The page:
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Salar de Uyuni (or Salar de Tunupa) is the world's largest salt flat at 10,582 km2 (4,085 square miles). It is located in the Potosímarker and Oruromarker departments in southwest Boliviamarker, near the crest of the Andes, and is elevated 3,656 meters above the mean sea level. The Salar was formed as a result of transformations between several prehistoric lakes. It is covered by a few meters of salt crust, which has an extraordinary flatness with the average altitude variations within one meter over the entire area of the Salar. The crust serves as a source of salt and covers a pool of brine, which is exceptionally rich in lithium. It contains 50 to 70% of the world's lithium reserves, but that lithium is not being extracted yet. The large area, clear skies and exceptional surface flatness make the Salar ideal object for calibrating the altimeters of the Earth observation satellites. The Salar serves as the major transport route across the Bolivian Altiplanomarker and is a major breeding ground for several species of pink flamingos.

Formation, geology and climate

Salar de Uyuni is part of the Altiplano of Bolivia in South America. The Altiplano is a high plateau, which was formed during uplift of the Andes mountains. The plateau includes fresh and saltwater lakes as well as salt flats and is surrounded by mountains with no drainage outlets.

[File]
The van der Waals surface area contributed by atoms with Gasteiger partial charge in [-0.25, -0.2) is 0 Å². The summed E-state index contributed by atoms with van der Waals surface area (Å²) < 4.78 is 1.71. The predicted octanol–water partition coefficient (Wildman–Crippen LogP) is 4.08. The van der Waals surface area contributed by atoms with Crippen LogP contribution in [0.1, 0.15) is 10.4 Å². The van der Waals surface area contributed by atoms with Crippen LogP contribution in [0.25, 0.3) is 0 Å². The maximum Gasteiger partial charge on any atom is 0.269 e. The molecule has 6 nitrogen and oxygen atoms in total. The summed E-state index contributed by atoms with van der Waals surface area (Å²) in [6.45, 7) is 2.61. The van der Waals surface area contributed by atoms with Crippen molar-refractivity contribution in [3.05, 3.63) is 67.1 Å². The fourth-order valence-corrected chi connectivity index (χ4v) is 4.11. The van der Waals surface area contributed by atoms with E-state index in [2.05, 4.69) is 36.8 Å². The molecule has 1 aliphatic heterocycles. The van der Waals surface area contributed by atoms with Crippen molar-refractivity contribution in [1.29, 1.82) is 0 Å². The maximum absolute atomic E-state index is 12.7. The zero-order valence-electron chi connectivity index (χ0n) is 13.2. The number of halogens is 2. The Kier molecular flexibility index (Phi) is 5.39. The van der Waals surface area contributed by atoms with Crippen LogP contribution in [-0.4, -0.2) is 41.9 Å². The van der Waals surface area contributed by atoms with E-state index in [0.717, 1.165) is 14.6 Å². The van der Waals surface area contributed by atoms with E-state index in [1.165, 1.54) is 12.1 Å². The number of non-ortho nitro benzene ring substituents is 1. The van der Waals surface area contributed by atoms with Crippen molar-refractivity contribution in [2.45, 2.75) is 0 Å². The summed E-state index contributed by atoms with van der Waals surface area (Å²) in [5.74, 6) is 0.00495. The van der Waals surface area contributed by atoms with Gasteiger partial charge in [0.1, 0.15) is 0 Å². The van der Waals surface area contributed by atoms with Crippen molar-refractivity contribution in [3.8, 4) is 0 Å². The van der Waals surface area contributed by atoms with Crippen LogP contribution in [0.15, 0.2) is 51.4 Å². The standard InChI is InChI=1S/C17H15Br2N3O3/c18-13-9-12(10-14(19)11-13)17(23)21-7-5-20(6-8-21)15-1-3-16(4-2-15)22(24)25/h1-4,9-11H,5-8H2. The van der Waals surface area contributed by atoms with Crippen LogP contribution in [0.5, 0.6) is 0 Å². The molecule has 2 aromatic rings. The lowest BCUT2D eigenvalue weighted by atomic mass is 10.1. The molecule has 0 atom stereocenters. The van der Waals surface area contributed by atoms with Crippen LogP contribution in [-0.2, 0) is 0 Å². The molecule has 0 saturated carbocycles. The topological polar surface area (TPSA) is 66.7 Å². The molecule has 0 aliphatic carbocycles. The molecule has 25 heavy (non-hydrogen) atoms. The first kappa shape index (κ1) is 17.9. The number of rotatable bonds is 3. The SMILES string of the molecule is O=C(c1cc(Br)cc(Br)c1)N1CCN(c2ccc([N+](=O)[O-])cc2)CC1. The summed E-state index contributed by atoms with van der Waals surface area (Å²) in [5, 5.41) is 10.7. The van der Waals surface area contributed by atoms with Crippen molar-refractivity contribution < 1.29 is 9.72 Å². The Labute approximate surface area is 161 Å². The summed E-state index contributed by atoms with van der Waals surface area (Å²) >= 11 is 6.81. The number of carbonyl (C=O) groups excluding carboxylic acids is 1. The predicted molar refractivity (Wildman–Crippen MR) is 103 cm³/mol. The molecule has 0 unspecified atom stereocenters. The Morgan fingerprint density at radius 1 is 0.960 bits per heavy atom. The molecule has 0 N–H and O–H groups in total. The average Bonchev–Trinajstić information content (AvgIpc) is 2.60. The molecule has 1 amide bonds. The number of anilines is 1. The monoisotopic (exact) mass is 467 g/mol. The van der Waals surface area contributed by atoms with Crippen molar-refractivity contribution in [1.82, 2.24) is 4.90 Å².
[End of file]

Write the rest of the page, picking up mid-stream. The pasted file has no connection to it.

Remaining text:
The geological history of the Salar is associated with a sequential transformation between several vast lakes. Some 30,000-42,000 years ago, the area was part of a giant prehistoric lake, Lake Minchin. Its age was estimated from radiocarbon dating of shells from outcropping sediments and carbonate reefs and varies between reported studies. Lake Minchin later transformed into paleolake Tauca having a maximal depth of 140 m, and an estimated age of 13,000-18,000 or 14,900-26,100 years depending on the source. The youngest prehistoric lake was Coipasa, which was radiocarbon dated to 11,500-13,400 years. When it dried, it left behind two modern lakes, Poopó Lakemarker and Uru Uru Lakemarker, and two major salt deserts, Salar de Coipasa and the larger Salar de Uyuni. Salar de Uyini spreads over 10,582 km2 (4,085 square miles), which is roughly 25 times the size of the Bonneville Salt Flatsmarker in the United States. Lake Poopo is a neighbor of the much larger lake Titicaca. During the wet season, Titicaca overflows and discharges into Poopo, which, in turn, floods Salar De Coipasa and Salar de Uyuni.